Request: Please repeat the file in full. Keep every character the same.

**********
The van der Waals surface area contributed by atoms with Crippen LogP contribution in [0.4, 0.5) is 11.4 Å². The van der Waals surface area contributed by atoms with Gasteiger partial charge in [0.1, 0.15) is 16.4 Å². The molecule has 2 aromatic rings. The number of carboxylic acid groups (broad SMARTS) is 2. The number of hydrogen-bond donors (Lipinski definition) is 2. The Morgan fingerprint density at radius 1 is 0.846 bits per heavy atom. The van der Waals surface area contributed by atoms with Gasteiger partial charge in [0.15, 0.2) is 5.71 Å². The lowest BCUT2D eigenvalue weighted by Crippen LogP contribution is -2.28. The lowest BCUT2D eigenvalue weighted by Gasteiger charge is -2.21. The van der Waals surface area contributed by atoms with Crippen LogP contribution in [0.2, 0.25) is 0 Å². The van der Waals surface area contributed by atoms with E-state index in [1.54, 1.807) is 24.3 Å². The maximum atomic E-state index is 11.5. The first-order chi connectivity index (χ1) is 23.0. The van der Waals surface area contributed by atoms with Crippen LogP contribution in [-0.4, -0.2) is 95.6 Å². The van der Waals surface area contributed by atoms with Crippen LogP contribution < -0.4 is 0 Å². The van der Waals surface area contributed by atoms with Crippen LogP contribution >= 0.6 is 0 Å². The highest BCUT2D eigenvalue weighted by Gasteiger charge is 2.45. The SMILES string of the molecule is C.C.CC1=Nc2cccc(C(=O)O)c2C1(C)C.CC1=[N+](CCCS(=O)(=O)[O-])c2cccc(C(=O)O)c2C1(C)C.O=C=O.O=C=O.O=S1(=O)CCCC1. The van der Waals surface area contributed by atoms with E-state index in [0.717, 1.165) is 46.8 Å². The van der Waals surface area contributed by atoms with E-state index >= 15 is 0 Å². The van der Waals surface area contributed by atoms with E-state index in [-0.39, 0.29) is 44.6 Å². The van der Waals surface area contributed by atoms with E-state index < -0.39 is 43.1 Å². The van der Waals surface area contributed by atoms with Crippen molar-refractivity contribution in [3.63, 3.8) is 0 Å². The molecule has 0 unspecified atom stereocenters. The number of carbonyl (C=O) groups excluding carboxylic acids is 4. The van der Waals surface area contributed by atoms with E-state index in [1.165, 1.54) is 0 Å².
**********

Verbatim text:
The van der Waals surface area contributed by atoms with Crippen LogP contribution in [0.4, 0.5) is 11.4 Å². The van der Waals surface area contributed by atoms with Gasteiger partial charge in [0.1, 0.15) is 16.4 Å². The molecule has 2 aromatic rings. The number of carboxylic acid groups (broad SMARTS) is 2. The number of hydrogen-bond donors (Lipinski definition) is 2. The Morgan fingerprint density at radius 1 is 0.846 bits per heavy atom. The van der Waals surface area contributed by atoms with Gasteiger partial charge in [0.15, 0.2) is 5.71 Å². The lowest BCUT2D eigenvalue weighted by Crippen LogP contribution is -2.28. The lowest BCUT2D eigenvalue weighted by Gasteiger charge is -2.21. The van der Waals surface area contributed by atoms with Crippen LogP contribution in [0.2, 0.25) is 0 Å². The van der Waals surface area contributed by atoms with E-state index in [1.54, 1.807) is 24.3 Å². The maximum atomic E-state index is 11.5. The first-order chi connectivity index (χ1) is 23.0. The van der Waals surface area contributed by atoms with Crippen LogP contribution in [-0.4, -0.2) is 95.6 Å². The van der Waals surface area contributed by atoms with Crippen LogP contribution < -0.4 is 0 Å². The van der Waals surface area contributed by atoms with Crippen LogP contribution >= 0.6 is 0 Å². The highest BCUT2D eigenvalue weighted by Gasteiger charge is 2.45. The SMILES string of the molecule is C.C.CC1=Nc2cccc(C(=O)O)c2C1(C)C.CC1=[N+](CCCS(=O)(=O)[O-])c2cccc(C(=O)O)c2C1(C)C.O=C=O.O=C=O.O=S1(=O)CCCC1. The van der Waals surface area contributed by atoms with E-state index in [0.717, 1.165) is 46.8 Å². The van der Waals surface area contributed by atoms with E-state index >= 15 is 0 Å². The van der Waals surface area contributed by atoms with E-state index in [-0.39, 0.29) is 44.6 Å². The van der Waals surface area contributed by atoms with E-state index < -0.39 is 43.1 Å². The van der Waals surface area contributed by atoms with Crippen molar-refractivity contribution in [3.63, 3.8) is 0 Å². The molecule has 0 unspecified atom stereocenters. The number of carbonyl (C=O) groups excluding carboxylic acids is 4. The van der Waals surface area contributed by atoms with E-state index in [1.165, 1.54) is 0 Å².